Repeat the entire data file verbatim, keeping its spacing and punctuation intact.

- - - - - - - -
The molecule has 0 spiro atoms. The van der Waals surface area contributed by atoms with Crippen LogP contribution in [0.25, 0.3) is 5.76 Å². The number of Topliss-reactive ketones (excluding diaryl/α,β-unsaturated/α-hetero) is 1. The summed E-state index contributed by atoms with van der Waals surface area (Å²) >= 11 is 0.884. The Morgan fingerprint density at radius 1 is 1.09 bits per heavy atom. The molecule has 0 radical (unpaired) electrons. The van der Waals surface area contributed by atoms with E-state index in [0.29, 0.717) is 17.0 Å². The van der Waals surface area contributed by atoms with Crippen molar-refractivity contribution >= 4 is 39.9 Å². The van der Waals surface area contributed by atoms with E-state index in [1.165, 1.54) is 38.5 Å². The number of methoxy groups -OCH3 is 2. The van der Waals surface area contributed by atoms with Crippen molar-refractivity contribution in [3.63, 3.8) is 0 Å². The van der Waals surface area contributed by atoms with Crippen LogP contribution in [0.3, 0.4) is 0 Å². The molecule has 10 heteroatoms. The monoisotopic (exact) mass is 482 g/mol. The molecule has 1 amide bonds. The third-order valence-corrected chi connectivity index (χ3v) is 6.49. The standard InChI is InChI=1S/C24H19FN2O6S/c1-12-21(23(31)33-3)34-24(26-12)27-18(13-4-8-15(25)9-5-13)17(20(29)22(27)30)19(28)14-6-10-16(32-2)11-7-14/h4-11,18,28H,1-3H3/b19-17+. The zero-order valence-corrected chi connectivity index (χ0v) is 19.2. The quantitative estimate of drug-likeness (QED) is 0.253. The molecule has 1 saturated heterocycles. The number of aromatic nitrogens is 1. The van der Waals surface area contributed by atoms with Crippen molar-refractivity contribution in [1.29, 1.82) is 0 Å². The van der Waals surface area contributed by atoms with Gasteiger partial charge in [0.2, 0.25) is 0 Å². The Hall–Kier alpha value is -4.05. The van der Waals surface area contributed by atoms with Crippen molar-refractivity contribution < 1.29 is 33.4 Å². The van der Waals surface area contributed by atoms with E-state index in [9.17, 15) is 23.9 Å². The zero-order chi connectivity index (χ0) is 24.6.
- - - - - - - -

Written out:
The molecule has 0 spiro atoms. The van der Waals surface area contributed by atoms with Crippen LogP contribution in [0.25, 0.3) is 5.76 Å². The number of Topliss-reactive ketones (excluding diaryl/α,β-unsaturated/α-hetero) is 1. The summed E-state index contributed by atoms with van der Waals surface area (Å²) >= 11 is 0.884. The Morgan fingerprint density at radius 1 is 1.09 bits per heavy atom. The molecule has 0 radical (unpaired) electrons. The van der Waals surface area contributed by atoms with E-state index in [0.29, 0.717) is 17.0 Å². The van der Waals surface area contributed by atoms with Crippen molar-refractivity contribution >= 4 is 39.9 Å². The van der Waals surface area contributed by atoms with E-state index in [1.165, 1.54) is 38.5 Å². The number of methoxy groups -OCH3 is 2. The van der Waals surface area contributed by atoms with Crippen molar-refractivity contribution in [3.63, 3.8) is 0 Å². The van der Waals surface area contributed by atoms with Crippen LogP contribution in [0.3, 0.4) is 0 Å². The molecule has 10 heteroatoms. The monoisotopic (exact) mass is 482 g/mol. The molecule has 1 amide bonds. The third-order valence-corrected chi connectivity index (χ3v) is 6.49. The standard InChI is InChI=1S/C24H19FN2O6S/c1-12-21(23(31)33-3)34-24(26-12)27-18(13-4-8-15(25)9-5-13)17(20(29)22(27)30)19(28)14-6-10-16(32-2)11-7-14/h4-11,18,28H,1-3H3/b19-17+. The zero-order valence-corrected chi connectivity index (χ0v) is 19.2. The quantitative estimate of drug-likeness (QED) is 0.253. The molecule has 1 saturated heterocycles. The number of aromatic nitrogens is 1. The van der Waals surface area contributed by atoms with Crippen molar-refractivity contribution in [1.29, 1.82) is 0 Å². The van der Waals surface area contributed by atoms with Gasteiger partial charge in [0.2, 0.25) is 0 Å². The Hall–Kier alpha value is -4.05. The van der Waals surface area contributed by atoms with Crippen molar-refractivity contribution < 1.29 is 33.4 Å². The van der Waals surface area contributed by atoms with E-state index in [9.17, 15) is 23.9 Å². The zero-order chi connectivity index (χ0) is 24.6.